In England, Justice is Open to All — Like the Ritz Hotel

Sir James MathewThis was probably first said by the Irish judge, Sir James Mathew (1830–1908), pictured here. But it might also apply to the courts of Canada.

An Ontario judge has turned a routine decision into a scathing critique of the province’s justice system, warning its courts are increasingly “only open to the rich.” Ontario Superior Court Justice D.M. Brown made his pointed commentary in a ruling last week on a preliminary matter in a lawsuit York University launched against former assistant vice-president Michael Markicevic, accusing him of masterminding a $1.2-million fraud. The case is a year-and-a-half old, accruing hundreds of thousands of dollars in legal costs, with no trial date in sight. “Such a state of affairs reflects an unacceptable failure on the part of our civil justice system,” Justice Brown wrote in his June 25 decision.

At the root of the problem is a belief that “trials are bad” and “mediation will solve all problems,” which took hold in recent decades and sapped the will to move cases swiftly to trial, Justice Brown said. “One cannot overstate the oppressive effect on judicial morale of the endless waves of cases which seem to be going nowhere in a civil justice system that is sinking,” he wrote. “Why try to be creative when the system, with a life of its own, grinds relentlessly on and downward?”

Ontario’s woes are common in other provinces, especially in larger cities. “It’s definitely a national problem,” said Melina Buckley, a Vancouver lawyer who chairs the Canadian Bar Association’s committee on access to justice.

Canada scores poorly on access to civil justice, ranking ninth out of 16 North American and Western European nations and 13th among the world’s high-income countries, just ahead of Estonia, according to the World Justice Project’s Rule of Law Index for 2012-13.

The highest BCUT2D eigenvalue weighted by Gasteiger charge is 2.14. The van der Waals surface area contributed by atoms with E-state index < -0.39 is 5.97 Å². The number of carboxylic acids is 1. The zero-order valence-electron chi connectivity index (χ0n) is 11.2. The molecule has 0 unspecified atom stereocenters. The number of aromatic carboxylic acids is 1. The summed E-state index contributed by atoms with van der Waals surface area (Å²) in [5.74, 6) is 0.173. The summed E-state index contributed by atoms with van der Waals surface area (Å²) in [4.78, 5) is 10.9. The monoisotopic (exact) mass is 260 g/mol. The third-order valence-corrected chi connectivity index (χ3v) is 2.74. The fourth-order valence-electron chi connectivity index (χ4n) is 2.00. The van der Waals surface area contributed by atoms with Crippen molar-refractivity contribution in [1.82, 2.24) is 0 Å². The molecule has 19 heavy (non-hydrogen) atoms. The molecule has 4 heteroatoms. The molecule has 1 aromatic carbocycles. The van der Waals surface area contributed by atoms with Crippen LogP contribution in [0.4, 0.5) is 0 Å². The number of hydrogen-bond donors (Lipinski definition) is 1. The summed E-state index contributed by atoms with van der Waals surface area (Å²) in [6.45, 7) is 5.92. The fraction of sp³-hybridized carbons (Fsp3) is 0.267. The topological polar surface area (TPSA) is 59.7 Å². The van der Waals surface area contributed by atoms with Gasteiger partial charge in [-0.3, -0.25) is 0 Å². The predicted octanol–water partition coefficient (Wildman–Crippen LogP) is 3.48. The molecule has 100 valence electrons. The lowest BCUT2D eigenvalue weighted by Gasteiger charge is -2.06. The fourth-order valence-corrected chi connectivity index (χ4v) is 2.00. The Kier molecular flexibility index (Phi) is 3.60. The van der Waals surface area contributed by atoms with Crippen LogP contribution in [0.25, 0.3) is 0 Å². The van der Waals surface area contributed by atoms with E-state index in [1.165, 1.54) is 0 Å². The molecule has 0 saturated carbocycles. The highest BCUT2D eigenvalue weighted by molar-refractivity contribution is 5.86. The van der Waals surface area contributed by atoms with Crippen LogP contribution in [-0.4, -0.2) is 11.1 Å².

Lengthy legal cases become untenable as defendants remortgage their homes and deplete their savings to pay mounting costs. Lawyers for Mr. Markicevic, his daughter and her mother (who are co-defendants) bill between $250 and $850 per hour, meaning a 10-day trial with preparation time could cost them $425,000.

Speculating that the defendants’ final legal bills might top $800,000, Justice Brown worries they could run out of money before a trial wraps up.

“If we have reached the point where $800,000 cannot buy you a defence to a $1.2-million fraud claim, then we may as well throw up our collective hands and concede that our public courts have failed and are now only open to the rich,” he writes.

Source: The Globe and Mail, July 3

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7 responses to “In England, Justice is Open to All — Like the Ritz Hotel

  1. Sadly, the reality is that “justice” (or at least access to it) is a commodity to be bought and sold. “The law” is a related matter.

  2. Mr. Justice Brown is not the first Canadian jurist to issue strong public comment on the “access to justice” issue, which has been assuming ever greater significance in recent years. Members of the Bench and Bar alike have gathered, discussed and pontificated. With rare exceptions, little improvement has resulted.